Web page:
Research Data Management
Instructor: Jillian Wallis
Dates: Not currently scheduled
Credits: 2.25 CEUs or 22.5 PDHs
"Digital information lasts forever or five years, whichever comes first" - Jeff Rothenberg, RAND
Petabytes of scientific data are produced on a regular basis, but could be lost in as much time if they are not properly captured and curated for future use, nor marked up in a way that allows for discovery and reuse by researchers. What can we do to help? Librarians, archivists, and information professionals bring many necessary skills to the realm of scientific data. For instance, developing necessary metadata, standards, and systems of classification, or establishing an archival plan for data selection, migrating data forward, and creating finding aids that capture the placement of data in its milieu for the user, or finally developing appropriate databases and technologies to support data creation, preservation, discovery, and reuse to capture data earlier in the data lifecycle rather than asking for deposition after the publication is away. As institutions are largely being held responsible for the long-term preservation and hosting of scientific research data, data librarianship within the context of academic and special libraries is both viable and necessary for those who have an interest.
As a relatively new area, data management is a place where information professionals can make a difference by bringing our expertise to a timely need. The purpose of this course is to explore the processes of data production and data management, and the role of LIS professionals and institutions in supporting data producers. The course is geared towards academic librarians, but can be more broadly applicable. The course will cover the following topics:
- The role and lifecycle of research data
- Stakeholders and stakes in data management
- Data sharing and data reuse
- Data selection and appraisal
- Repositories and registries
- Data management standards
- Tools for writing funder-required data management plans
- The role of institutions and institutional libraries
During the course students will be exposed to various policy reports and current research, and will be expected to prepare a data management plan appropriate for submission to NSF/NIH/NEH, a data curation profile, or an institutional data management policy.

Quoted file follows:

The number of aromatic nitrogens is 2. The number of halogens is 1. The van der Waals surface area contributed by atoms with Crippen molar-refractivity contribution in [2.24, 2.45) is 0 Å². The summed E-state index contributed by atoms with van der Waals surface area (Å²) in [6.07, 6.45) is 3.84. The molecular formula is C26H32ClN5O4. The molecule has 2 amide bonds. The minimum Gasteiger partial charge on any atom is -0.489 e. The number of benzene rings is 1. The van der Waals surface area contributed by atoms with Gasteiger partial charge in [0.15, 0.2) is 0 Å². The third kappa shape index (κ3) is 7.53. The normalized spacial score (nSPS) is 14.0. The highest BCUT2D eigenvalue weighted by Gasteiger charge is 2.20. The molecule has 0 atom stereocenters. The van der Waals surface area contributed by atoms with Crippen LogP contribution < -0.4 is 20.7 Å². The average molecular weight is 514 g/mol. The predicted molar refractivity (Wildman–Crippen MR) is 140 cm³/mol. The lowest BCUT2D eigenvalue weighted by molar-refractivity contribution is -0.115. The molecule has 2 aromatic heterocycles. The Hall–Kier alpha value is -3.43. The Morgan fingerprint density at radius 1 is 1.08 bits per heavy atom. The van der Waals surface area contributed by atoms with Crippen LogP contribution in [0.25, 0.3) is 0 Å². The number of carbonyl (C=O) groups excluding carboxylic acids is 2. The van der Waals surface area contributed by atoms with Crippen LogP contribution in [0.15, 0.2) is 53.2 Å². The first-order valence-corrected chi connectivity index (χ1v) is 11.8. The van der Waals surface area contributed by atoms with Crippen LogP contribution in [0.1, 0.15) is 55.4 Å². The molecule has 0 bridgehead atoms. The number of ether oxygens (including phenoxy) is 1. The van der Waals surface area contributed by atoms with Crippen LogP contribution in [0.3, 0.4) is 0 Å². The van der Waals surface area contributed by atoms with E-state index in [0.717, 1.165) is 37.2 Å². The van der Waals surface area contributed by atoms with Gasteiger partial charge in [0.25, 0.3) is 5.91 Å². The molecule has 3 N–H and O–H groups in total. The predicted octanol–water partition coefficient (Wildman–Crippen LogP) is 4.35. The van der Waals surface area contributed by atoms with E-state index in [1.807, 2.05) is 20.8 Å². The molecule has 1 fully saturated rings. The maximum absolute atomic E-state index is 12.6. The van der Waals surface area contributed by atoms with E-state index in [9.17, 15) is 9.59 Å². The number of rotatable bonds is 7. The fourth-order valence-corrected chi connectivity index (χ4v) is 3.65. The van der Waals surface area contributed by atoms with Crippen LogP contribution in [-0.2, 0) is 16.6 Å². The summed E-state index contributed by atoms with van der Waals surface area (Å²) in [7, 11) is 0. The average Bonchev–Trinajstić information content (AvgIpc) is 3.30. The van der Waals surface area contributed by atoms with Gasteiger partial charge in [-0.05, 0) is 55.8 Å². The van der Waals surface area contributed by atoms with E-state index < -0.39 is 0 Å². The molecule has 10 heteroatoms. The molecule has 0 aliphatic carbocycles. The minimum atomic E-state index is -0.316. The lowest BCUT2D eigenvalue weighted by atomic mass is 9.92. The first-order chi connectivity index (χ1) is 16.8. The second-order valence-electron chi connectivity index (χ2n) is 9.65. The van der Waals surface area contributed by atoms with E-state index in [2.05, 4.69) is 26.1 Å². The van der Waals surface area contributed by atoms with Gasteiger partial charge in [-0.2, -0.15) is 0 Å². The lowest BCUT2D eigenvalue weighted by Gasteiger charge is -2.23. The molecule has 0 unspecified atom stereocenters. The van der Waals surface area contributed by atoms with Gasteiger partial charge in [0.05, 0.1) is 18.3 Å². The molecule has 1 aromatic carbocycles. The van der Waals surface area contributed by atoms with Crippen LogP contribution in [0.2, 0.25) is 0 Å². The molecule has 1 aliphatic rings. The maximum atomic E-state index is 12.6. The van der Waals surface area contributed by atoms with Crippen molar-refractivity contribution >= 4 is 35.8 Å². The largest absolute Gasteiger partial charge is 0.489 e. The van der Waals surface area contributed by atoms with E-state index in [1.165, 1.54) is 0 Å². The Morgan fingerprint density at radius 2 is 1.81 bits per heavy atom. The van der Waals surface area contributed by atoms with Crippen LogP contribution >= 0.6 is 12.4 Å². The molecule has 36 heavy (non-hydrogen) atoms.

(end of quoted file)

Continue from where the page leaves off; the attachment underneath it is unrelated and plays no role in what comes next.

This course can be taken as one of eight courses needed to earn our Certificate in Cataloging and Technical Services, but can be taken as a stand-alone course as well.
This course can be taken as one of six courses needed to earn our Certificate in Scholarly Communication, but can be taken as a stand-alone course as well.
Jillian Wallis is currently a postdoctoral researcher working with Dr. Christine L. Borgman in the Graduate School of Education & Information Studies at UCLA. She researches the data practices and collaboration of researchers at the Center for Embedded Networked Sensing. She graduated from UCLA with an MLIS in 2005, and received her Ph.D. in 2012. Her dissertation, entitled, “The Distribution of Data Management Responsibility within Scientific Research Groups” described the various data management activities performed by researchers, and who did what activity when within a given research group. She has developed and taught a data management course with Dr. Borgman that is given annually in the Information Studies department, as well as workshops on controlled vocabulary design and computing skills for MLIS students, including HTML, programming in Python, and database concepts. Interview with Jillian Wallis
This is an online class that is taught asynchronously, meaning that participants do the work on their own time as their schedules allow. The class does not meet together at any particular times, although the instructor may set up optional sychronous chat sessions. Instruction includes readings and assignments in one-week segments. Class participation is in an online forum environment.
Please contact us to arrange a special session of this class for a group of seven or more, with a negotiable discount, or to be notified when it is next scheduled.